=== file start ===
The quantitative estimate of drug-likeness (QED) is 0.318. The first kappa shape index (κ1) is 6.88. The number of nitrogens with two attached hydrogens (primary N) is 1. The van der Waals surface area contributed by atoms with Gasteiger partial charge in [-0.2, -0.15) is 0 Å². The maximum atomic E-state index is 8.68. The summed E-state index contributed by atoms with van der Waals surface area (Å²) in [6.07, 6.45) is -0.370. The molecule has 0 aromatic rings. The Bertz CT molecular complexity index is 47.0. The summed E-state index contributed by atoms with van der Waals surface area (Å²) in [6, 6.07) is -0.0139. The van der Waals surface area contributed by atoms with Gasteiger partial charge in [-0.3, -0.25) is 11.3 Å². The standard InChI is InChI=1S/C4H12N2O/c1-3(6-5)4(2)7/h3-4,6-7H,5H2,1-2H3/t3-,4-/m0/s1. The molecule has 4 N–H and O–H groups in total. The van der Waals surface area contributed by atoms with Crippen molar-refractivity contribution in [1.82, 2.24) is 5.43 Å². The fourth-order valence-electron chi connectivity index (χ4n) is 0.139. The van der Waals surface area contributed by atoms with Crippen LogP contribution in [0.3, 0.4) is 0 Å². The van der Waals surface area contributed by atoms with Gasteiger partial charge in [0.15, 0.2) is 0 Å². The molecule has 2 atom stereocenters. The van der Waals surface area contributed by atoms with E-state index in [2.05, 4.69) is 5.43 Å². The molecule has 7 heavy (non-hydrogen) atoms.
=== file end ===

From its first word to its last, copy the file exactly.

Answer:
The quantitative estimate of drug-likeness (QED) is 0.318. The first kappa shape index (κ1) is 6.88. The number of nitrogens with two attached hydrogens (primary N) is 1. The van der Waals surface area contributed by atoms with Gasteiger partial charge in [-0.2, -0.15) is 0 Å². The maximum atomic E-state index is 8.68. The summed E-state index contributed by atoms with van der Waals surface area (Å²) in [6.07, 6.45) is -0.370. The molecule has 0 aromatic rings. The Bertz CT molecular complexity index is 47.0. The summed E-state index contributed by atoms with van der Waals surface area (Å²) in [6, 6.07) is -0.0139. The van der Waals surface area contributed by atoms with Gasteiger partial charge in [-0.3, -0.25) is 11.3 Å². The standard InChI is InChI=1S/C4H12N2O/c1-3(6-5)4(2)7/h3-4,6-7H,5H2,1-2H3/t3-,4-/m0/s1. The molecule has 4 N–H and O–H groups in total. The van der Waals surface area contributed by atoms with Crippen molar-refractivity contribution in [1.82, 2.24) is 5.43 Å². The fourth-order valence-electron chi connectivity index (χ4n) is 0.139. The van der Waals surface area contributed by atoms with Crippen LogP contribution in [0.3, 0.4) is 0 Å². The van der Waals surface area contributed by atoms with Gasteiger partial charge in [0.15, 0.2) is 0 Å². The molecule has 2 atom stereocenters. The van der Waals surface area contributed by atoms with E-state index in [2.05, 4.69) is 5.43 Å². The molecule has 7 heavy (non-hydrogen) atoms.